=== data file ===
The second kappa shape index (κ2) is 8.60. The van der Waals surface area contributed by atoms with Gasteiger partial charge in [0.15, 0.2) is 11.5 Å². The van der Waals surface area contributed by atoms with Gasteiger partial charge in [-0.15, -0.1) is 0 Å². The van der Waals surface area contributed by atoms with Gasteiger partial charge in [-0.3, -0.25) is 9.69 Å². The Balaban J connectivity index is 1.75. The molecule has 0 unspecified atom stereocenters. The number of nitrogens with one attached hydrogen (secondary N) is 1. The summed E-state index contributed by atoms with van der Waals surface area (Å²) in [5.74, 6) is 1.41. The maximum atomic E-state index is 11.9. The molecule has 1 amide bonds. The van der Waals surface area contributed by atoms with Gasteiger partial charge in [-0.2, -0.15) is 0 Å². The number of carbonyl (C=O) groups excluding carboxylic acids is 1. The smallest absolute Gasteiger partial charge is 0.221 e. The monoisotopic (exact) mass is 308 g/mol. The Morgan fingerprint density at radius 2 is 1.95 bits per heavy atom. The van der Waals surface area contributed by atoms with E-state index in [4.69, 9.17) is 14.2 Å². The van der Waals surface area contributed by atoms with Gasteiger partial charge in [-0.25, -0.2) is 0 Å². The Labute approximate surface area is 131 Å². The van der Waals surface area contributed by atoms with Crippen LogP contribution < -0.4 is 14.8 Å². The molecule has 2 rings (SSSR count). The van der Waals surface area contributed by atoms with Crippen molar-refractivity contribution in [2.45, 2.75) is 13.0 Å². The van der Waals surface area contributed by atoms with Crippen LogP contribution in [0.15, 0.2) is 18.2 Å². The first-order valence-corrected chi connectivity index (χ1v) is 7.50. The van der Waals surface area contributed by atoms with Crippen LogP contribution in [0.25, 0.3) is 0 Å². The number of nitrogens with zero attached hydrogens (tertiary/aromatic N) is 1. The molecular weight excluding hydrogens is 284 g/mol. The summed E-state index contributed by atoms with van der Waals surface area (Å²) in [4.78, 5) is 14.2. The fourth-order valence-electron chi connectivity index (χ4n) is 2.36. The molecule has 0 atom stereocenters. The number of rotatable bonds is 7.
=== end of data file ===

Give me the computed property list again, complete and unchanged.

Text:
The second kappa shape index (κ2) is 8.60. The van der Waals surface area contributed by atoms with Gasteiger partial charge in [0.15, 0.2) is 11.5 Å². The van der Waals surface area contributed by atoms with Gasteiger partial charge in [-0.15, -0.1) is 0 Å². The van der Waals surface area contributed by atoms with Gasteiger partial charge in [-0.3, -0.25) is 9.69 Å². The Balaban J connectivity index is 1.75. The molecule has 0 unspecified atom stereocenters. The number of nitrogens with one attached hydrogen (secondary N) is 1. The summed E-state index contributed by atoms with van der Waals surface area (Å²) in [5.74, 6) is 1.41. The maximum atomic E-state index is 11.9. The molecule has 1 amide bonds. The van der Waals surface area contributed by atoms with Gasteiger partial charge in [-0.2, -0.15) is 0 Å². The number of carbonyl (C=O) groups excluding carboxylic acids is 1. The smallest absolute Gasteiger partial charge is 0.221 e. The monoisotopic (exact) mass is 308 g/mol. The Morgan fingerprint density at radius 2 is 1.95 bits per heavy atom. The van der Waals surface area contributed by atoms with E-state index in [4.69, 9.17) is 14.2 Å². The van der Waals surface area contributed by atoms with Gasteiger partial charge in [-0.25, -0.2) is 0 Å². The Labute approximate surface area is 131 Å². The van der Waals surface area contributed by atoms with Crippen LogP contribution < -0.4 is 14.8 Å². The molecule has 2 rings (SSSR count). The van der Waals surface area contributed by atoms with Crippen molar-refractivity contribution in [2.45, 2.75) is 13.0 Å². The van der Waals surface area contributed by atoms with Crippen LogP contribution in [0.15, 0.2) is 18.2 Å². The first-order valence-corrected chi connectivity index (χ1v) is 7.50. The van der Waals surface area contributed by atoms with Crippen LogP contribution in [0.25, 0.3) is 0 Å². The number of nitrogens with zero attached hydrogens (tertiary/aromatic N) is 1. The molecular weight excluding hydrogens is 284 g/mol. The summed E-state index contributed by atoms with van der Waals surface area (Å²) in [4.78, 5) is 14.2. The fourth-order valence-electron chi connectivity index (χ4n) is 2.36. The molecule has 0 atom stereocenters. The number of rotatable bonds is 7.